Soil Environmental Factors
The soil is often a hostile environment from a microbial perspective. Although enzyme production begins within the cell, extracellular enzymes are exposed to denaturing, predation and adsorption in the soil environment that can inhibit enzyme activity. In addition, the influences of temperature, moisture and pH affects the rate, concentration and structure of an enzyme while the presence of clay and organic matter can provide more adsorption sites and food sources for continued activity for years to come. Increasing water, temperature and soil organic matter will change microbial numbers and community composition while accelerating the activity of enzymes. A few soil physical and chemical characteristics, outlined below, are important to note when understanding and interpreting soil enzyme activity.
Soil Organic Matter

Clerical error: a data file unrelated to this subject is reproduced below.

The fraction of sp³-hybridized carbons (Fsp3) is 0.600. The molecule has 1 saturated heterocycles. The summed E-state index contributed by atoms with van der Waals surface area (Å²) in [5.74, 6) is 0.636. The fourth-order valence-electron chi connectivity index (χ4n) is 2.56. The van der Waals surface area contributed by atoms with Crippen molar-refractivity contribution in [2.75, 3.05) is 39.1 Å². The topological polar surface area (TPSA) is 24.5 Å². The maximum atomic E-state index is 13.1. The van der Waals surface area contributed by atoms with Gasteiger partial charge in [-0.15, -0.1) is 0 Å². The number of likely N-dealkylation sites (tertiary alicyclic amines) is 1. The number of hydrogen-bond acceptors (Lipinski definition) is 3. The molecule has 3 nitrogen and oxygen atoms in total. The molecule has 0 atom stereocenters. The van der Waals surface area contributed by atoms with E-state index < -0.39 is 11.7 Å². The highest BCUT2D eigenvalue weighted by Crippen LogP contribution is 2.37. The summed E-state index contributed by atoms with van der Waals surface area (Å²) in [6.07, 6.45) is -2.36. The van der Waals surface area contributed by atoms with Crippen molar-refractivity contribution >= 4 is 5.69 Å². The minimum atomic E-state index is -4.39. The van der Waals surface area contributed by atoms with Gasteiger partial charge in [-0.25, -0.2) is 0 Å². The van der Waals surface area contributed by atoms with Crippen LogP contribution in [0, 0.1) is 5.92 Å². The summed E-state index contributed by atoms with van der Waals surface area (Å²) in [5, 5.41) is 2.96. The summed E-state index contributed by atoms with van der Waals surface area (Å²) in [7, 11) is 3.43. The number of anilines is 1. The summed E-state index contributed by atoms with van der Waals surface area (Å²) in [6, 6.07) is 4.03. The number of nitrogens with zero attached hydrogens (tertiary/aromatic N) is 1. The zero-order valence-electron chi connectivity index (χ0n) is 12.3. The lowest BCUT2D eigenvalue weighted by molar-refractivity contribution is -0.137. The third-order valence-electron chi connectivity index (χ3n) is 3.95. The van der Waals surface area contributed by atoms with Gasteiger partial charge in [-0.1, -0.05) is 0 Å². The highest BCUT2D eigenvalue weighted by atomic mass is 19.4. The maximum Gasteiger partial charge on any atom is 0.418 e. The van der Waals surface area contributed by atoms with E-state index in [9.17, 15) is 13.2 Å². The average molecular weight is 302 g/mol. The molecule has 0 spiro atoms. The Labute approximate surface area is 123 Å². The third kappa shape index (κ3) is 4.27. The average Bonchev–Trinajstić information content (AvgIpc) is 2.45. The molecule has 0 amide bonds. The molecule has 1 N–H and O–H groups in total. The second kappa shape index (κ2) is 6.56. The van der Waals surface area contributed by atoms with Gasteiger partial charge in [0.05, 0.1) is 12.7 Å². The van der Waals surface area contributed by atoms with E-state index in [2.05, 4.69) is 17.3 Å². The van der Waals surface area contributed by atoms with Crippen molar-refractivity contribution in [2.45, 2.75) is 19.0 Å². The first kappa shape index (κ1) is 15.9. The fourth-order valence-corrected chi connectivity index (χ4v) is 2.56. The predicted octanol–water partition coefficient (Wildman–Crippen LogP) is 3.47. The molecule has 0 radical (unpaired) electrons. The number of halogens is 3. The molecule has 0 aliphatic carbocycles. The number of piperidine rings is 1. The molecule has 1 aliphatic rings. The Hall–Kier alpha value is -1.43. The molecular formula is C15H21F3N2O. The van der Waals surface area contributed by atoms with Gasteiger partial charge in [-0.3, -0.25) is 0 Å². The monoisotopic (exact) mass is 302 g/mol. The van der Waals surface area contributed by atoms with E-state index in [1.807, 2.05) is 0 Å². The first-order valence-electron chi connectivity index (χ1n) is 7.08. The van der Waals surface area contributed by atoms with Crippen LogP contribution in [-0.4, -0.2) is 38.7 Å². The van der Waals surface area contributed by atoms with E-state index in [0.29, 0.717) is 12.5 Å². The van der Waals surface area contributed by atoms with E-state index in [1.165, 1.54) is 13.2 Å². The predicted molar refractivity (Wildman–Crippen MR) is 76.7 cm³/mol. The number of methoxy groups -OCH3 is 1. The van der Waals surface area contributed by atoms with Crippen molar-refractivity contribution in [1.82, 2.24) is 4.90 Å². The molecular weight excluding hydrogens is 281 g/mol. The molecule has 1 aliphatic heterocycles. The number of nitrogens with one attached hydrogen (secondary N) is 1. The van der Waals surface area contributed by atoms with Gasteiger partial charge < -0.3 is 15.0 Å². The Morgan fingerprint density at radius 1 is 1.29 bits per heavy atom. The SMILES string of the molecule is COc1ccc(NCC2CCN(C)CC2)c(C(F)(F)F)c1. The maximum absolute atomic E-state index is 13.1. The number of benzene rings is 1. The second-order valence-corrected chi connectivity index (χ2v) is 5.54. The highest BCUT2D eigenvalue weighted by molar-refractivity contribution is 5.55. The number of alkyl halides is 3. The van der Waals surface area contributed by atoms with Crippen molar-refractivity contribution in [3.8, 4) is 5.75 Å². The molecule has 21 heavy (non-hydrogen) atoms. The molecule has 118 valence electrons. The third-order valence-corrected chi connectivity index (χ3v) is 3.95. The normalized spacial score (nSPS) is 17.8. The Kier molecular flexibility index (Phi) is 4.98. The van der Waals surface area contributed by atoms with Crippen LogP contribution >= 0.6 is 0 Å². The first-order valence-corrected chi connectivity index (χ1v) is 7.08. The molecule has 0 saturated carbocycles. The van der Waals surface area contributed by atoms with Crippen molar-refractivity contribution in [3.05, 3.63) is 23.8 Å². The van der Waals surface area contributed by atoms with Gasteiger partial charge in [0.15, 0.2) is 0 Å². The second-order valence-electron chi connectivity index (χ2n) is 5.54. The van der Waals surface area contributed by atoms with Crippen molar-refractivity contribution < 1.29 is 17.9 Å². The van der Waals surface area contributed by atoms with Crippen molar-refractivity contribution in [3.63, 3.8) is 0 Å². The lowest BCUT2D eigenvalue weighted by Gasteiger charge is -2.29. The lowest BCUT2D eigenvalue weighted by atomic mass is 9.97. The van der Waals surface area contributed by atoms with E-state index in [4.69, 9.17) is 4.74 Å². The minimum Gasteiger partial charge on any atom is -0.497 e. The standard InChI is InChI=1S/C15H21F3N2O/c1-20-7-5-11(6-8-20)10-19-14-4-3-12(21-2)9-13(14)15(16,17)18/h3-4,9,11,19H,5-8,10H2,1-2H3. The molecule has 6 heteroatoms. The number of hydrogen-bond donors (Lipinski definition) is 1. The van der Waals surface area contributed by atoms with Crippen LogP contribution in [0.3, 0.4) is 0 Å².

Soil organic matter (SOM) is the portion of soil that contains the decomposed products of plants, fauna and microbial biomass. This combination of organic compounds is synthesized by microbial activity and serves as an important source of nutrients and erosion prevention while increasing water holding capacity and soil aggregation. It is also an important habitat for soil microbiology. It is considered a stable portion of soil with only a small portion being mineralized (≈5%) under natural conditions. Soil organic matter mineralization and immobilization is strongly impacted by soil microbial activity. Soil microbial communities can decompose a wide range of plant and animal compounds, allowing accumulation of microbial residues to contribute to SOM formation and stabilization. Exposure of starved microbial communities to newly available food sources in the soil (e.g. incorporating crop residues through tillage) can temporarily increase enzyme activity and continued practice can cause decreases in SOM. This frenzy of activity can be easily noted by the earthy smell of tilled soil. In addition, fluctuation in SOM content due to changes in moisture, temperature and oxygen are also impacted by soil management decisions. In general, higher percentages of SOM support larger microbial populations, and thus contain higher enzyme activity. Enzymes can also become adsorbed on soil humus, the stable portion of SOM, supporting continued activity for several years.